Another misconception we both had: Mental health medication is a magic pill. Once you’re on it, you’re fixed. In his experience, “It just levels things off,” Jae says. “You’re never too sad. No super highs, no super lows, and you kind of get the middle of everything. It really sucks when the lows hit, but I prefer this.”
Jae still doesn’t feel like he’s fully stabilized yet, either. “I haven’t gotten super better,” he says. “I’m in this standoff where sometimes, I’m having a good day, sometimes having a bad day. It goes back and forth.” And that’s completely normal.
What triggers Jae’s panic attacks is also still a mystery to him. “They come and go as they please,” he says. “It fascinates me as well as pisses me off because I really like being in control.”
Almost a week after JYP’s official announcement about DAY6’s hiatus, Jae shared on his personal Twitter account that he was starting to feel better, ending speculation of which members were truly focusing on their mental health. From there, Jae started talking more and more about his recovery on his social media platforms, including Twitch — not only to spread mental health awareness but to also hold himself accountable.
“Avoiding your personal mental problems is the fastest way to destroy yourself, physically and mentally,” Jae says. “Coming to terms with that is also congruent to being publicly open about how you are as a person. If you are honest and you can show other people exactly who you are, then that means you have no problem being who you are. For me, it was just that — telling myself, ‘Hey, you are not OK and you need help.’ That was the big thing for me.”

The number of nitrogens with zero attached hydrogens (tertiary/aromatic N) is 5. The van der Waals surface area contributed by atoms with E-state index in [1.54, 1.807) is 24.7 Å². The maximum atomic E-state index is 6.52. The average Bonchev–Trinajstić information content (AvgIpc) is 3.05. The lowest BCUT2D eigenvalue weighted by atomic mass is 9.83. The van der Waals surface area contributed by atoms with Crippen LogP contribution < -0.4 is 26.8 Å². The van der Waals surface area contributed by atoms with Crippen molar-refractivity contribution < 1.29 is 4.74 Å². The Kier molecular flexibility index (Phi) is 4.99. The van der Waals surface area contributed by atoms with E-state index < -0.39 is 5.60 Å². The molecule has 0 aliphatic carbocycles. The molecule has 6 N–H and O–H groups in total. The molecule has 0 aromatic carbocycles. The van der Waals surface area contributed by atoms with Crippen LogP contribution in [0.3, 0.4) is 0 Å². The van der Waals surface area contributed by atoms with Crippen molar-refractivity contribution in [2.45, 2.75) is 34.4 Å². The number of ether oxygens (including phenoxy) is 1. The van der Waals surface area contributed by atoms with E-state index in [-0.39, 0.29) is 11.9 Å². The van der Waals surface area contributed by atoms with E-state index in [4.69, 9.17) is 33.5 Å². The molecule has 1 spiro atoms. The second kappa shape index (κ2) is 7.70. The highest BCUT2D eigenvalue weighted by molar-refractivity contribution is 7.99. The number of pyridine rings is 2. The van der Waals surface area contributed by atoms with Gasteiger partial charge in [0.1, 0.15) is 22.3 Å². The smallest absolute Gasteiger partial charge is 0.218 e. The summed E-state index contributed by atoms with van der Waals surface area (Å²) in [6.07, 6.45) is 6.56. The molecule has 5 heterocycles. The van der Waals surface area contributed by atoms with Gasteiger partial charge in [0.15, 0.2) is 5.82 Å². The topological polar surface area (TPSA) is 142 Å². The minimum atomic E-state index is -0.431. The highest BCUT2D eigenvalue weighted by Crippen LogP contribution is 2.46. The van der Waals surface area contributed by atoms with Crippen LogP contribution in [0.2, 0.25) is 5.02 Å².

At first, Jae was scared to share his struggles with fans. When worrying about people thinking it was a publicity stunt, he reminded himself of the facts at hand: “I knew I was actually going through it,” he explains. “It wasn’t a self-diagnosis. I thought I was going to die. I’m taking meds. I’m starting to feel better. It’s been clinically diagnosed.”
Of course, Jae’s career came into play when considering going public with his mental health issues, too. Although my interview with Jae feels more like a heart-to-heart with an old friend at times and he’s not adorned in makeup and fancy clothes, he is a K-pop star. He’s signed to one of the biggest entertainment agencies in Seoul, has 1.4 million Instagram followers to his name (3.6 million, if you add on DAY6’s).
Part of Jae’s job description is sustaining a standard of perfection and presenting a pristine image to the world. Even in interviews, I’ve watched as idols try to uphold it with rehearsed answers to my questions, devoid of emotions. “We are kind of stuck in a place where we’re not really supposed to have an opinion, but then have an opinion at the same time, seem human but inhuman, almost like godly figures,” Jae explains.